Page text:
's spiffy XK coupe may not fit into every suburban Chicago family budget, (one variant breaks the $100,000 barrier), but for those empty nesters still gainfully employed, Cat Cars more than keep pace with finer-priced competitors, Great Recession or not.
Tata Motors of India purchased British automakers Jaguar
and Land Rover from Ford Motor Co. during the spring of 2008. The current XK platform was developed under Ford's tutelage, debuting in the 2006 model year. The Blue Oval Company will continue supplying powertrains and stampings for an "indefinite period" as part of the $2.3 billion agreement. Assembly of XK continues in England.
In 2011 as in 2010, Jaguar
keeps it simple, sporting three aspirational models: the entry XF sedan (starting around $52,000), posh XJ sedan and XK two door. The XK remains visually the most exciting and a well-balanced, rear-drive conversation starter.
Changes for the compact XK are minimal as last year's 2010 edition introduced a larger engine and an electronic, rotary style, six-speed automatic transmission dial in place of the mechanical shifter. Sadly, no manual transmission is offered for ultimate driver input. Breaking news in 2011 includes the introduction of Jaguar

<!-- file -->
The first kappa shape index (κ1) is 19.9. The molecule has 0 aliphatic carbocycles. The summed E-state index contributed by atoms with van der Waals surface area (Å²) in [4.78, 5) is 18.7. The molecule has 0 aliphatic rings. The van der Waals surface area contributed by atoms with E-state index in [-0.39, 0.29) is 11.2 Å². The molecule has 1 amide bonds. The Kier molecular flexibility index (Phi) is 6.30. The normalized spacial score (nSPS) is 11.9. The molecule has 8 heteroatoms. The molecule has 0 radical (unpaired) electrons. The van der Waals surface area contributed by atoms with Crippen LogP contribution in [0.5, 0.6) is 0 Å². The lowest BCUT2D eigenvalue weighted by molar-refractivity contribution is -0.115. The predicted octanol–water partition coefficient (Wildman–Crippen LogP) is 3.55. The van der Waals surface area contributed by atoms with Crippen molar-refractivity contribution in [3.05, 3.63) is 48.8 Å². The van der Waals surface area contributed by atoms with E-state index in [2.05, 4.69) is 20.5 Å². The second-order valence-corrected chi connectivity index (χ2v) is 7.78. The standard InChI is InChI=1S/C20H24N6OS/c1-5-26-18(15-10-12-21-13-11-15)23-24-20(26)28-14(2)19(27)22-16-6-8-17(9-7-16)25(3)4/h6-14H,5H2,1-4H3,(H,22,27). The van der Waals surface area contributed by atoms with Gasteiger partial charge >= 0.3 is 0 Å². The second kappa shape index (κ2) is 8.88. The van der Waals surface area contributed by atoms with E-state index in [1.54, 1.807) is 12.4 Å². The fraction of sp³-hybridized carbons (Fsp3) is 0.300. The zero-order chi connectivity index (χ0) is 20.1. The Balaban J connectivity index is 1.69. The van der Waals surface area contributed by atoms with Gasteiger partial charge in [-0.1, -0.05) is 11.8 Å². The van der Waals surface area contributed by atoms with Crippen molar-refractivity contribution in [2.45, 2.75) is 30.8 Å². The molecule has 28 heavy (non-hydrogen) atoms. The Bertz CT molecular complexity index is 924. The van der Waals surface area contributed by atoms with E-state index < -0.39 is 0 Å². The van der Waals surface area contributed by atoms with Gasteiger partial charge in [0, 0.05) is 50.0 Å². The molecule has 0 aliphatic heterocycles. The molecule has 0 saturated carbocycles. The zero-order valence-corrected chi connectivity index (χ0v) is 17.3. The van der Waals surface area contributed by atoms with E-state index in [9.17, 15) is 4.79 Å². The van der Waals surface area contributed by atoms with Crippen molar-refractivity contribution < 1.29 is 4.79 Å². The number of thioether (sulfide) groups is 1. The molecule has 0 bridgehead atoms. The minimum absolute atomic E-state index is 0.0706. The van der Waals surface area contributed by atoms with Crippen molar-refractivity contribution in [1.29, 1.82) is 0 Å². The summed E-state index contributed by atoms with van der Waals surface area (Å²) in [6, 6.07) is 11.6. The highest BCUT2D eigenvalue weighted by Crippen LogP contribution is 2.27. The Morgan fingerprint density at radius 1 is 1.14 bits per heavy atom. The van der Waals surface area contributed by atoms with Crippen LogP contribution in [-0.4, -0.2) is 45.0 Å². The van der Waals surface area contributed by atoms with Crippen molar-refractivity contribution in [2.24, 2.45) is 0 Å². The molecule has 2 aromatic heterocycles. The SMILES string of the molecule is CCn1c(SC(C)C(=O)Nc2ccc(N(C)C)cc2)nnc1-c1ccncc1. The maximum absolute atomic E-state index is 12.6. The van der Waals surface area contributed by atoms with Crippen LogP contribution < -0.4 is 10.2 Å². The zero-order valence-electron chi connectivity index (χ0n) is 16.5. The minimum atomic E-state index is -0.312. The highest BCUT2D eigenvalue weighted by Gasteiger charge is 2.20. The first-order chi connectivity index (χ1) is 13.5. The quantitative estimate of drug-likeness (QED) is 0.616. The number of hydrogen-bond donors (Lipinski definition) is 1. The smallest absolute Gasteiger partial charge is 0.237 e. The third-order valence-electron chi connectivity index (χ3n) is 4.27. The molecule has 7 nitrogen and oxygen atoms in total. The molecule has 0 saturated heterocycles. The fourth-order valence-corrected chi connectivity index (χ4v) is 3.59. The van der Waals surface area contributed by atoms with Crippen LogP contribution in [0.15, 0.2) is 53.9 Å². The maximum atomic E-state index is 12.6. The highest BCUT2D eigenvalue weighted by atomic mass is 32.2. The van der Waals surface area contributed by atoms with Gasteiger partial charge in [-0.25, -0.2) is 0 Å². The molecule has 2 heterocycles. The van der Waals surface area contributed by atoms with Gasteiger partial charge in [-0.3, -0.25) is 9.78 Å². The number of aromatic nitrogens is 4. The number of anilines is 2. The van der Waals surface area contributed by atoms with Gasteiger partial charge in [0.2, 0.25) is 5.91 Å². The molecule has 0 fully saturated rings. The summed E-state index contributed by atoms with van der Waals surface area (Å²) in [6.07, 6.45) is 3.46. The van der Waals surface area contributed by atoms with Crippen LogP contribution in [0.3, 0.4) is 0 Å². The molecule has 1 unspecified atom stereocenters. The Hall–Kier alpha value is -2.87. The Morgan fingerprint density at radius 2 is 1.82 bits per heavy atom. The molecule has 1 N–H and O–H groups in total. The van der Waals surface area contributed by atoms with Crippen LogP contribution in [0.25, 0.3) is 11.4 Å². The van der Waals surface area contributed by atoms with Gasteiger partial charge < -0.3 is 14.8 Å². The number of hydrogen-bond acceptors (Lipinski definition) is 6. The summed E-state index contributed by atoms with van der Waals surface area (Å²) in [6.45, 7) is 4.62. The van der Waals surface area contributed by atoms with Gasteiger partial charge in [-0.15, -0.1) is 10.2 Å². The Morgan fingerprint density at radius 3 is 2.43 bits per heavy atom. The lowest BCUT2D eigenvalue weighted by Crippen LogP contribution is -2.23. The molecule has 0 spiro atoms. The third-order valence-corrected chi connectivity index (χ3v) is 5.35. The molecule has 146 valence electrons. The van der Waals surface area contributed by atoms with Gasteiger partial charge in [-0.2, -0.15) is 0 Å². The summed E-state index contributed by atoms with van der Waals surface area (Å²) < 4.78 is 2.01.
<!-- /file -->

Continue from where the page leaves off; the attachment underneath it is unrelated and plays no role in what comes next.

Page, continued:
's Platinum Coverage, which includes complementary oil/fluid changes, brake pad checks along with basic wear and tear item replacements for the first five years or 50,000 miles. Not sure if this helps ease a $100,000 purchase, but it's a nice perk allowing Jaguar
dealers to keep tabs on the XK and the purchasing partners. A growing number of luxury automakers utilize similar programs which enhance owner loyalty.
The 5.0-liter V-8 introduced in 2010 returns in 2011 with two volume varieties: a naturally-aspirated V-8 (XK) with 385 horsepower as well as a twin vortex system, direct injection, supercharged engine (XKR
) with 510 heart-pumping horses. Once again, both are available in a hard-top coupe or triple-lined power fabric convertible. For those seeking something of a collectable nature, a 75th anniversary limited edition XKR
175 coupe (only 175 will be built, so order early) is offered in 2011.
Scant few XK options are available (high definition radio, adaptive radar cruise control, heated front windshield, larger tires) as the standard list remains plentiful. No need to memorize a cadre of trim levels, just the base XK and supercharged XKR
. The XKR
convertible is the highest-priced of the XK family, starting at $101,150. Our XKR
flip top tester bottomed out at $102,000 including an $850 destination charge. An XK convertible with naturally aspirated power lists for $89,000.
Our supercharged XKR